Many children and teens rely heavily on texting to communicate with their friends. While this can be innocuous, kids can also use texting to bully others or to engage in inappropriate -- or even illegal -- activities. It is important for parents to monitor their children's texting activity to ensure they stay out of trouble. While you can't request a transcript of their child's texts from a cell phone provider without a court order, you still have several options that allow you to monitor texts.
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Install Provider Messaging App
A few cell-phone providers offer a messaging app that allows users to sync all of their messages -- including text messages and voice mails -- across devices. For example, the AT&T Messaging app allows users to view a single thread for voice mails, calls and text messages from a single number. A transcript of messages is shown, and these messages can be viewed on a computer, smart phone or tablet. Parents would just need to install this app on their children's phones, and then they can monitor the activity from a computer, so long as the number is on their account. Verizon has a similar app, called My Messaging, that allows users to check 90 days worth of text messages across devices. Parents can also sort messages by date and recipient. While neither of these apps is designed for parents to monitor their children, they can both be used to do so if the app is downloaded on the child's phone and the phone is linked to the parent's account.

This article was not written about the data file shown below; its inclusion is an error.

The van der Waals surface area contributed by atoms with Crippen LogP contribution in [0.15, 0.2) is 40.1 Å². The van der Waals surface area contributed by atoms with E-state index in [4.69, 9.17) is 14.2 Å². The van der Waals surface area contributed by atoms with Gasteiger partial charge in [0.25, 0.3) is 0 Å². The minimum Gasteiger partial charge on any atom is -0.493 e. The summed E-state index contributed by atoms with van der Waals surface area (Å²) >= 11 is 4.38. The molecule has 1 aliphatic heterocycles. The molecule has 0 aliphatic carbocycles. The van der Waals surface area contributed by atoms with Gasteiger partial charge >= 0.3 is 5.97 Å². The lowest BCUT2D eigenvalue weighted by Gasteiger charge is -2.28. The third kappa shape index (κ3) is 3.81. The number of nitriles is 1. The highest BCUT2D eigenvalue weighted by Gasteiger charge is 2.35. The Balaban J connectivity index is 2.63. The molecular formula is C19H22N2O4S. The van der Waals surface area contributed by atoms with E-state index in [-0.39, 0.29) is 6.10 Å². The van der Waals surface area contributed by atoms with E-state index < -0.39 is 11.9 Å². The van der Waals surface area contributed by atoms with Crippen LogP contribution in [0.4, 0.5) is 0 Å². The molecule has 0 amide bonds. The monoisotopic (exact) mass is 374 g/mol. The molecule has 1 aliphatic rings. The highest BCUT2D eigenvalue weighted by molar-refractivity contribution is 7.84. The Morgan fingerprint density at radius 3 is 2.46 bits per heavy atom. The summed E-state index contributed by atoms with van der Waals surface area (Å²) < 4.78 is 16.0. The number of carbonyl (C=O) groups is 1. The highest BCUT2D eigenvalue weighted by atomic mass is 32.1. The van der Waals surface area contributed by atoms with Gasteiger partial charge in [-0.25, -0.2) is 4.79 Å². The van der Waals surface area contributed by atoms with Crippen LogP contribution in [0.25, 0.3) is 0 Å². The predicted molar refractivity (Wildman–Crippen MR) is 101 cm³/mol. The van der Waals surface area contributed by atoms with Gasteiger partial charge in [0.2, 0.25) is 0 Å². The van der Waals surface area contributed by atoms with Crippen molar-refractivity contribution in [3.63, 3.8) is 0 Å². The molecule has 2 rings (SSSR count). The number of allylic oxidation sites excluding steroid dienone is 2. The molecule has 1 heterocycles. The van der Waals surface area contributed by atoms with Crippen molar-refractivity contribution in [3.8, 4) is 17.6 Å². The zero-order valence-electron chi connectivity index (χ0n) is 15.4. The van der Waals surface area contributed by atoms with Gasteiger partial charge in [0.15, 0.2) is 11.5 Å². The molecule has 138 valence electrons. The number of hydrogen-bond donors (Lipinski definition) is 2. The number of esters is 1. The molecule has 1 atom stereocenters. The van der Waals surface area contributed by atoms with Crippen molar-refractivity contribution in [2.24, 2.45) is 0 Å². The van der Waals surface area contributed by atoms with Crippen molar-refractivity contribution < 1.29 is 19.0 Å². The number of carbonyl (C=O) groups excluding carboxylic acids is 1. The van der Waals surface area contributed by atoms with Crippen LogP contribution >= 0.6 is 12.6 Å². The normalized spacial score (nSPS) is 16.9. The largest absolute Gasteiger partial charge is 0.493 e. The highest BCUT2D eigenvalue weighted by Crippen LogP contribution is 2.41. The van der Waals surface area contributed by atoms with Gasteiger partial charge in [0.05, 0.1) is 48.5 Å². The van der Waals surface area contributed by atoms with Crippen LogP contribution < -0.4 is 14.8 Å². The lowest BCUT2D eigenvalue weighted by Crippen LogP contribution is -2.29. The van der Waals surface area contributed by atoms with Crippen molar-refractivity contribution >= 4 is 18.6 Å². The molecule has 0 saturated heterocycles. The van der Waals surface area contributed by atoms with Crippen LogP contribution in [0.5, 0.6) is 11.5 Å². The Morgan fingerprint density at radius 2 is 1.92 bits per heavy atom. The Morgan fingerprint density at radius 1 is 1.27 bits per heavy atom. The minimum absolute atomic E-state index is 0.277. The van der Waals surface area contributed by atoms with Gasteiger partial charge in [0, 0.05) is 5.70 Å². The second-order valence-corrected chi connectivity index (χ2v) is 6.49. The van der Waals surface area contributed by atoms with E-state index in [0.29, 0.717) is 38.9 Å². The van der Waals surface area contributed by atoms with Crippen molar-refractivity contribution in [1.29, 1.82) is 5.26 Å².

Install a Text-messaging Monitor
Some programs are available that will monitor text messaging and other activity on your child's phone. Programs such as My Mobile Watchdog can be installed on the child's phone, and then parents can receive reports with full details of text messages, including sender, date, time and content. The program also provides location tracking and allows parents to block certain applications, websites, or times that the phone can be used. Parents must have their child's phone in their hands to physically download this program.
Monitor Your Child's Phone
The easiest way to monitor a child's cell-phone activity is the most direct way: Require that your child give you all passwords to the phone and any accounts linked to it, and regularly check the phone for call logs, messages and e-mails. Of course, this method isn't foolproof because savvy older children will likely just delete messages before you have a chance to check them. However, you can cross-check what you see with the usage log you get from your cell-phone provider, which typically includes the phone numbers that are sending and receiving texts. If your provider does not include this information on your bill, you can request it in writing. Your child will have to sign consent on the request.
Get a Court Order
The only way for parents to request a copy of text message transcripts from a cell phone company is to get a court order. Though some states, including Arizona, are considering legislation to change this, federal law still stands that recognizes the content of text messages as the property of the owners -- the kids -- even if the parents pay the cell-phone bill. Getting a court order won't be as easy as telling a judge you want to know what you're children are doing. You'll need legal standing, which will be determined on a case-by-case basis. A lawyer can help you determine what's possible.